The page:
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Biology Exam 2 study guide Natural selection -Darwinism and its ideas Darwin made 2 major points: 1. Descent with modification a. All organisms are related through descent from an ancestor that lived in the remote past b. Implies that the relationships among organisms can be represented by a branching “tree” 2. Unity and diversity of life a. Unity come from a common ancestor - Small changes in organisms create new features and new species Ex. Whales have bones like humans -Natural Variation *Natural variation is created by both mutation and natural selection which creates variance *You have to have mutation for variance -Adaptations Adaptation by natural selection is based on: 1. Five observations a. Populations have the capacity to grow in size b. Populations tend to be stable in size i. Idea of the Logistic Curve explains the survival of the fittest c. Resources are limited d. Individuals in a population vary extensively in their traits e. Relatives resemble each other i. ***same variation are inherited from the parents to the offspring ii. Evolution cannot favor a gene if its not genetic/ passed down from generation to generation 2. Three logical inferences a. More individuals are produced than the environment can support -Mechanism -Definition of fitness A species that is more fit is adapted into its niche and its better off than other creates trying to go into the same niche -Morphological convergence 1. Morphological convergence happens if body parts with similar form or function evolve independently a. this is a result when different lineages are subjected to similar environments, and so therefore national selection favors similar modifications -Definition of diversifying (disruptive) selection Disruptive selection- select for extreme values (bell curve split in the middle favoring the 2 extremes) a. Describes changes in a population genetics in which extreme values for a trait are favored over intermediate values i. Example: the immune system ii. Examples: butterflies have different colors on their wings for a mating display (extreme differences) Stabilizing selection: (bell curve stabilized in the middle) a. a type of natural selection in which genetic diversity decreases and the population mean stabilizes on a particular trait value Directional selection: (bell curve leaning to one side of the extremes) a. in which an extreme phenotype is favored over other phenotypes, causing the allele frequency to shift in the direction of the phenotype -Speciation Speciation is a key problem that bridges micro and macro evolution a. Macro-evolution: - Refers to the evolutionary patterns seen at scales above the species level -Prezygotic barriers: (before the fertilized egg) a. Hinders the fertilization of the ova if members of different species attempt to mate b. impede mating between species Example: birds dance to attract a mate *if they do not come together to mate they cannot reproduce Example: seasonal habits might be different SeasonalCertain types of skunks only mate in the winter -Postzygotic barriers: (after the fertilized egg) a. prevent the hybrid zygote from developing b. prevent the hybrid adult from reproducing c. weakens the hybrid individual Example: horse + donkey = mule (cannot produce offspring) -Allopatric: a. Separated geographically - Geography makes new species Example: continental drift -Sympatric: Morphological divergent (separated by life history) -Character displacement (see textbook) Can be between species Example: the Galapagos birds have different beaks because they compete and different beak sizes evolve -Biological speciation concept Biological species concept is a difficult to apply to: a. Asexual organisms b. Fossils c. Organisms where distant hybridization can be successful d. Organisms about which little is known regarding their reproduction e. Populations that are widely separated f. “Ring” species -Population genetics (emphasize) Microevolution is change in the genetic composition of a population from one generation to the next  To understand evolution, you need to understand the dynamics of ‘genes’ in populations -Hardy-Weinberg model & assumptions Hardy Weinberg describes a population that is NOT evolving  It is at genetic equilibrium o A population at equilibrium, frequencies and alleles and genotypes in a populations gene pool remain constant from generation to generation  5 conditions for non- evolving populations are ‘rarely’ met in nature o Extremely large population size o No gene flow o No mutations o Random mating o No natural selection *if the conditions are met, we can predict the frequencies of genotypes in the population -know the definition of p, q, & 2pq Consider a gene with only two alleles in a population, A and B - Let P and Q represent the frequencies of the two possible alleles in a population - 2pq represents genotype -calculate allele & genotype frequencies P + Q = 1 P^2^ + 2pq + Q^2^ = 1 F(AA) = P ^2^ homozygous dominant F(Aa) = 2PQ heterozygote (represents genotype) F(aa) = Q^2^ homozygous recessive -calculate a percent frequency from a proportion -Understand dominant & recessive alleles (see textbook p. 116) Dominant: when both alleles are present, the dominant allele masks or hides the recessive Example: AA, Aa Recessive alleles: the weaker allele out the two alleles that hides in the background unless there are two recessive alleles which will conclude in a recessive gene Example: aa -Basic probability theory as applicable to alleles and genotypes frequencies * If we know genotype frequencies, we can always calculate allele frequencies * If we know allele frequencies, we can predict genotype frequencies- if we assume Hardy- Weinberg conditions hold -types of natural selection (important to know) Disruptive selection- select for extreme values (bell curve split in the middle favoring the 2 extremes) b. Describes changes in a population genetics in which extreme values for a trait are favored over intermediate values i. Example: the immune system ii. Examples: butterflies have different colors on their wings for a mating display (extreme differences) Stabilizing selection: (bell curve stabilized in the middle) b. a type of natural selection in which genetic diversity decreases and the population mean stabilizes on a particular trait value Directional selection: (bell curve leaning to one side of the extremes) b. in which an extreme phenotype is favored over other phenotypes, causing the allele frequency to shift in the direction of the phenotype -genetic drift (such as bottleneck or founder effect) Bottleneck: is a sudden drastic reduction in the size of a population The new population will have less genetic diversity than the original Founder effect: is the loss of genetic variation that occurs when a new population is established by a very small number of individuals from a larger population -Mutation *a population needs mutation for evolution - Mutation is the only source of new alleles, and is ultimately the source of all variation Mutations can NOT: a. generate new variation b. change allele frequencies c. change genotype frequencies -Gene Flow *Consists of genetic additions or subtractions from a population, resulting from movement of fertile individuals or gametes *Causes a population to gain or lose alleles *it tends to reduce differences between populations over time Example: adaptive divergence -Causes of genetic diversity Mutation causes genetic diversity -Definition of panmictic (it means random mating in a population) -Phylogenetics -Interpret phylogeny -Novel traits: *Are characteristics in an organism that have been created or introduced through a specific genetic change Novel traits for whales: a. body elongated and streamlined b. tall modified into fluke c. limbs reduced in size d. pelvis reduced in size and internalize into body -Hypothesize origin of novel trait -modern taxonomic relationship between birds and dinosaurs -Cetacean evolution Prior to Eocene epoch- all mammals were on land BUT Whales are mammals as well and they have placentas *Modern cetaceans - include whales, porpoises, and dolphins - order of placental mammals -Aquatic adaptations a. body elongated and streamlined b. tall modified into fluke c. limbs reduced in size d. pelvis reduced in size and internalize into body -"Missing link" fossils between ancient artiodactyls and cetaceans Pakicetids are the missing link between ancient artiodactyls and cetaceans - adapted to land - transitional fossil leading to whales - know the adaptation for underwater hearing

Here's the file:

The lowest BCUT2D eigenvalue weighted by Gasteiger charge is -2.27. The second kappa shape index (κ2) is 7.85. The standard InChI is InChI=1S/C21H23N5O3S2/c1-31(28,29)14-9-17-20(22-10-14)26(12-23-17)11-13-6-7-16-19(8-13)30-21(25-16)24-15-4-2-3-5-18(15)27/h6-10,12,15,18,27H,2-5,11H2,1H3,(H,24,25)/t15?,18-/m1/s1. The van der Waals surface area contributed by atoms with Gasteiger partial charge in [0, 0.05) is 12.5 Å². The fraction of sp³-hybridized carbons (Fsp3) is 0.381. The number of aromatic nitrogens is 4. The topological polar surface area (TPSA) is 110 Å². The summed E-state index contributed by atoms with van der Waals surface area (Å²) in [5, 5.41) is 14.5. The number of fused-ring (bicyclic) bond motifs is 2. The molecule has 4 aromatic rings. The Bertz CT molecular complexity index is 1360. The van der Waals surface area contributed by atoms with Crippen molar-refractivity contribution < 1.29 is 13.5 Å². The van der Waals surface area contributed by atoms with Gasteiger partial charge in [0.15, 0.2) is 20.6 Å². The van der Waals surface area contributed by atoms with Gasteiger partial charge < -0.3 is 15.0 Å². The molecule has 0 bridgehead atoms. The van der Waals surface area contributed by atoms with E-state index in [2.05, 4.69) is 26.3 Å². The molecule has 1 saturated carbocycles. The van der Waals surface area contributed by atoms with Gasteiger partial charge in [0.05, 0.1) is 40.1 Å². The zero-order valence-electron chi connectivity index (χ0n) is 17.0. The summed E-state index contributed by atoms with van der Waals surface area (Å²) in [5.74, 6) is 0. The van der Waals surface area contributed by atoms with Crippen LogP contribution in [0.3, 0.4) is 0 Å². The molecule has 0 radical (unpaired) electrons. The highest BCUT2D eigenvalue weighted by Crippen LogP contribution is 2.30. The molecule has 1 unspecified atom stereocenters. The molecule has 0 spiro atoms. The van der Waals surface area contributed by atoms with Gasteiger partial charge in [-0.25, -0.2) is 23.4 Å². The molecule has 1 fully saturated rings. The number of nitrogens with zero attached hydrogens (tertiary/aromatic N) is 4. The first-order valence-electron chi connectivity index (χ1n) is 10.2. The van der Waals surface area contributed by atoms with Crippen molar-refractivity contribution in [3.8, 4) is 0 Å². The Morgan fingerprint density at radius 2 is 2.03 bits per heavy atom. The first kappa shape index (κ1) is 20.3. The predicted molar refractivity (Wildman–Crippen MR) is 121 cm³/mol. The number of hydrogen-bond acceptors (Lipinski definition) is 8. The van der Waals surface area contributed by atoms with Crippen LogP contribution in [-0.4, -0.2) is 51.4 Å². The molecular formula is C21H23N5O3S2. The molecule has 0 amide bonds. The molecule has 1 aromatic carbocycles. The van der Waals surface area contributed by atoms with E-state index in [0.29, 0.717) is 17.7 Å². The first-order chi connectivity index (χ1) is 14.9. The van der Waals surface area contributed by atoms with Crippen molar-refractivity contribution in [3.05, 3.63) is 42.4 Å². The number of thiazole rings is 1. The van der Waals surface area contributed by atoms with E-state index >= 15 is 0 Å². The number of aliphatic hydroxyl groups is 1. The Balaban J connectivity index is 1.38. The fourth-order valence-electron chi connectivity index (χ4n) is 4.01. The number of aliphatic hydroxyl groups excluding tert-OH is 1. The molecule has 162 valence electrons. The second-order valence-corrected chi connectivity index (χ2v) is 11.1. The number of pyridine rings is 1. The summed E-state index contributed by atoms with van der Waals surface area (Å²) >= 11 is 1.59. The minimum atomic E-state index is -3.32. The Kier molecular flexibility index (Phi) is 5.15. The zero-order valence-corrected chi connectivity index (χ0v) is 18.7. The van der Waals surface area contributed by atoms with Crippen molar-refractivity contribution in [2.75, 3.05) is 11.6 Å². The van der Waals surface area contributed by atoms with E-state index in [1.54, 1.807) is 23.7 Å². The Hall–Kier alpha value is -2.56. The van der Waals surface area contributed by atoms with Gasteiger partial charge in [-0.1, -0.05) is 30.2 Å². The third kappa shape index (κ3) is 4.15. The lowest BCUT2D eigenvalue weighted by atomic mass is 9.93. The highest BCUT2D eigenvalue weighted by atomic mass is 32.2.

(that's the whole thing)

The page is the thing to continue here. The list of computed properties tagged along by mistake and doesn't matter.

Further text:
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Textbook: Calculus: Early Transcendentals
Edition: 2
Author: William L. Briggs
ISBN: 9780321947345

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Solved: 1114. Working with parametric equations Consider